They certainly aren't as modest as many Canadians, and so perhaps it shows that with when you have a good product and you have and you care about your customer, it's not about size, it's about focus and it's about confidence and it's about caring. So, with that wanting to bring that back to Alberta, which I have through companies like NatureCon that has a employee number 100. It grew to 618 offices around the world and then, and then I also went to I actually Alberta Research Council. I really enjoyed that.

Speaker 1:

That's a precursor to Alberta Innovates.

Speaker 2:

Yes, and then also also wisest. I was a woman in scholarship, engineering, science, technology and research, so and help create groups that brought academia together with entrepreneurs and industry to create technologies that can help further our economy, whether it's exporting directly or helping our resource industries and helping employ our people. And then are helping our researchers understand the problems are in industry so that they can actually help solve the problems together.

Speaker 1:

Wow See, and we started off by me saying you've got all this, this wealth of experience in the ecosystem, in the innovation ecosystem, and folks, make sure, when you're in ventures, look up Gail Powley and come and have a chat with her and make sure you check out her session as well, gail, I think this was fantastic. It was really an honor to catch up with you like this and finally get something kind of down on tape, so to speak, because we always have such good conversations and I always learn a little bit more from you. So thank you very much for your time. I appreciate it.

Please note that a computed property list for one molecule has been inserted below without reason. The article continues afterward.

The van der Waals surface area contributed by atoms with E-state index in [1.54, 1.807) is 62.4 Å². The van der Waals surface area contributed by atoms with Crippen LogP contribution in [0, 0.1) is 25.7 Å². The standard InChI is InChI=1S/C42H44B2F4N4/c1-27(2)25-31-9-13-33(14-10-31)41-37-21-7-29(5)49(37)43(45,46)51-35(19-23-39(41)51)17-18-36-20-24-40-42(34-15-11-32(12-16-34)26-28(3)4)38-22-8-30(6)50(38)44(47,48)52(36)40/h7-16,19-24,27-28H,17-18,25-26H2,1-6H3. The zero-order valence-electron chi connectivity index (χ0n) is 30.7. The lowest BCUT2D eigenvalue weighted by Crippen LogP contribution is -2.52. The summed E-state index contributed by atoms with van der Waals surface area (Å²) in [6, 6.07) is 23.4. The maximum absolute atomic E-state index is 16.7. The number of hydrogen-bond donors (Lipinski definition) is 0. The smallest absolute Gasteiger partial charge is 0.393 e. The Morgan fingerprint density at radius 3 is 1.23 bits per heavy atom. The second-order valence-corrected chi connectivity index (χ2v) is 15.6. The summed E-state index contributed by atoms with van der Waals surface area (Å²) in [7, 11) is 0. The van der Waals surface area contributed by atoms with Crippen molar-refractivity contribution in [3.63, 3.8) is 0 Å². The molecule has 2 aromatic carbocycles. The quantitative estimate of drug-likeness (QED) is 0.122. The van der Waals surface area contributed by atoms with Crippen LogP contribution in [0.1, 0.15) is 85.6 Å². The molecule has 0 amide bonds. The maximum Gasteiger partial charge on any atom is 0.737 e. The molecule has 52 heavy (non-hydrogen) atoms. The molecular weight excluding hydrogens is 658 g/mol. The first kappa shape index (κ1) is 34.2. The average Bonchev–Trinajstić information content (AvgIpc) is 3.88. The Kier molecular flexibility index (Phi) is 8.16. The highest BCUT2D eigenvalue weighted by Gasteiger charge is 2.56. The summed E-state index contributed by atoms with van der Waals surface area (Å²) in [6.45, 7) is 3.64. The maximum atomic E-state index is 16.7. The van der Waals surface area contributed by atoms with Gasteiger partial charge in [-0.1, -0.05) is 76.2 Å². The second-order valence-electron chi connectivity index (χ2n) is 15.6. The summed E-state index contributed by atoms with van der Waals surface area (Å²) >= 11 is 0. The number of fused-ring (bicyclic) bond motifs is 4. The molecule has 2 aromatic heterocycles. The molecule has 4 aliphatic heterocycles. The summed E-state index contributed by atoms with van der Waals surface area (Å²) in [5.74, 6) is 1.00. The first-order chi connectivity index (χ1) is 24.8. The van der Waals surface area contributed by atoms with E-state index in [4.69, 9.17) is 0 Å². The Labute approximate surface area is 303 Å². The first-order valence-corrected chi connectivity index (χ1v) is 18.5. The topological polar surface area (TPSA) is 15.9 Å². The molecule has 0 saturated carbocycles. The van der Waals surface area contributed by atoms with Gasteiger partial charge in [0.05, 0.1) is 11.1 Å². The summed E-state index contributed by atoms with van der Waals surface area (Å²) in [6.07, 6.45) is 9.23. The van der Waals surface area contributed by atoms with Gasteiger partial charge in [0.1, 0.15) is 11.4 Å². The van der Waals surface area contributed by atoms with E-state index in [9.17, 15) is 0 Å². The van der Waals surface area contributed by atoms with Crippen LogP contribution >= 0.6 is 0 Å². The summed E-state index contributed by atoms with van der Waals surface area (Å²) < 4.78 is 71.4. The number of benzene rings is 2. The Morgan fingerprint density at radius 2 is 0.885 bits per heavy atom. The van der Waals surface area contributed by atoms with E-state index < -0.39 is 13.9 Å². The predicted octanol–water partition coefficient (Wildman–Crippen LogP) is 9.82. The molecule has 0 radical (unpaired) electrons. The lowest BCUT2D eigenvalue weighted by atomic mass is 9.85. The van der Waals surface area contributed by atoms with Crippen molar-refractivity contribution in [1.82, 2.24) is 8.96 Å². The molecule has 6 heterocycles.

Speaker 2:

A pleasure, and I've learned a lot from you too, john, so thank you.

Speaker 1:

I should have asked now if people want more information about Technology, alberta or the Aztec Awards, where should they go?

Speaker 2:

Our website, technologyalbertacom or aztecca, and we have free newsletters, so please sign up. And, of course, linkedin's a good spot for all of us, right?

Speaker 1:

Absolutely yeah, okay, right on Gail. Thank you so much.

Speaker 2:

Always a pleasure, John Bye now.

Speaker 1:

Shift can be found online at shiftalbertainnovatesca, where you can reach us via email at shift at albertainnovatesca. We can also be found on your favorite streaming service. So dive in and enjoy Until next time. I'm John.

Celebrating Alberta's Innovation Leaders
Inventors Community